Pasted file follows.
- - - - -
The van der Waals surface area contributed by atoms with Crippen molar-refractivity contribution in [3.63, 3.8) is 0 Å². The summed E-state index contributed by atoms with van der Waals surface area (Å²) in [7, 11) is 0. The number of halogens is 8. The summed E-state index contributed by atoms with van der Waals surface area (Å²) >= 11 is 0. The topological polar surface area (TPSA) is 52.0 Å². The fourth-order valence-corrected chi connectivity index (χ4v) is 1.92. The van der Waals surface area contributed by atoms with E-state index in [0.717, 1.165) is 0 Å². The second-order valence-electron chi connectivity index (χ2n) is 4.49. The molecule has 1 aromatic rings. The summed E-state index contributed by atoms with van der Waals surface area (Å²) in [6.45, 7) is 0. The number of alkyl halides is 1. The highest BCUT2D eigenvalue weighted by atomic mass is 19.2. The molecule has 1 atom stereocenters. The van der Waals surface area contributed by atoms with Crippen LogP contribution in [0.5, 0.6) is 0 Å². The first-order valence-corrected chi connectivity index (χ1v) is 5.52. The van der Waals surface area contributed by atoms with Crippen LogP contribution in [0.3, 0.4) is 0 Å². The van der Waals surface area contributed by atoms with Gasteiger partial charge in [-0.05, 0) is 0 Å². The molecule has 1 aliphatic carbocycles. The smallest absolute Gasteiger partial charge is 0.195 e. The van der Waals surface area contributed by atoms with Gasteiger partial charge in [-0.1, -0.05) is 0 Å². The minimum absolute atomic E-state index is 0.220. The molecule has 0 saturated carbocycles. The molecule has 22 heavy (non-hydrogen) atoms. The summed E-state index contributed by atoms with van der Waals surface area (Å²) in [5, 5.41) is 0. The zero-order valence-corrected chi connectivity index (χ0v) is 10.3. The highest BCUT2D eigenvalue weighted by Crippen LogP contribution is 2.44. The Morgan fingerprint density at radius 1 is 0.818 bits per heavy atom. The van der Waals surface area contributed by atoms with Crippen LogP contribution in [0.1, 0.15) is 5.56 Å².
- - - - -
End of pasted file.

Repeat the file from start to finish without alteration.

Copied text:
The van der Waals surface area contributed by atoms with Crippen molar-refractivity contribution in [3.63, 3.8) is 0 Å². The summed E-state index contributed by atoms with van der Waals surface area (Å²) in [7, 11) is 0. The number of halogens is 8. The summed E-state index contributed by atoms with van der Waals surface area (Å²) >= 11 is 0. The topological polar surface area (TPSA) is 52.0 Å². The fourth-order valence-corrected chi connectivity index (χ4v) is 1.92. The van der Waals surface area contributed by atoms with E-state index in [0.717, 1.165) is 0 Å². The second-order valence-electron chi connectivity index (χ2n) is 4.49. The molecule has 1 aromatic rings. The summed E-state index contributed by atoms with van der Waals surface area (Å²) in [6.45, 7) is 0. The number of alkyl halides is 1. The highest BCUT2D eigenvalue weighted by atomic mass is 19.2. The molecule has 1 atom stereocenters. The van der Waals surface area contributed by atoms with Crippen LogP contribution in [0.5, 0.6) is 0 Å². The first-order valence-corrected chi connectivity index (χ1v) is 5.52. The van der Waals surface area contributed by atoms with Crippen LogP contribution in [0.3, 0.4) is 0 Å². The van der Waals surface area contributed by atoms with Gasteiger partial charge in [-0.05, 0) is 0 Å². The molecule has 1 aliphatic carbocycles. The smallest absolute Gasteiger partial charge is 0.195 e. The van der Waals surface area contributed by atoms with Gasteiger partial charge in [-0.1, -0.05) is 0 Å². The minimum absolute atomic E-state index is 0.220. The molecule has 0 saturated carbocycles. The molecule has 22 heavy (non-hydrogen) atoms. The summed E-state index contributed by atoms with van der Waals surface area (Å²) in [5, 5.41) is 0. The zero-order valence-corrected chi connectivity index (χ0v) is 10.3. The highest BCUT2D eigenvalue weighted by Crippen LogP contribution is 2.44. The Morgan fingerprint density at radius 1 is 0.818 bits per heavy atom. The van der Waals surface area contributed by atoms with Crippen LogP contribution in [0.1, 0.15) is 5.56 Å².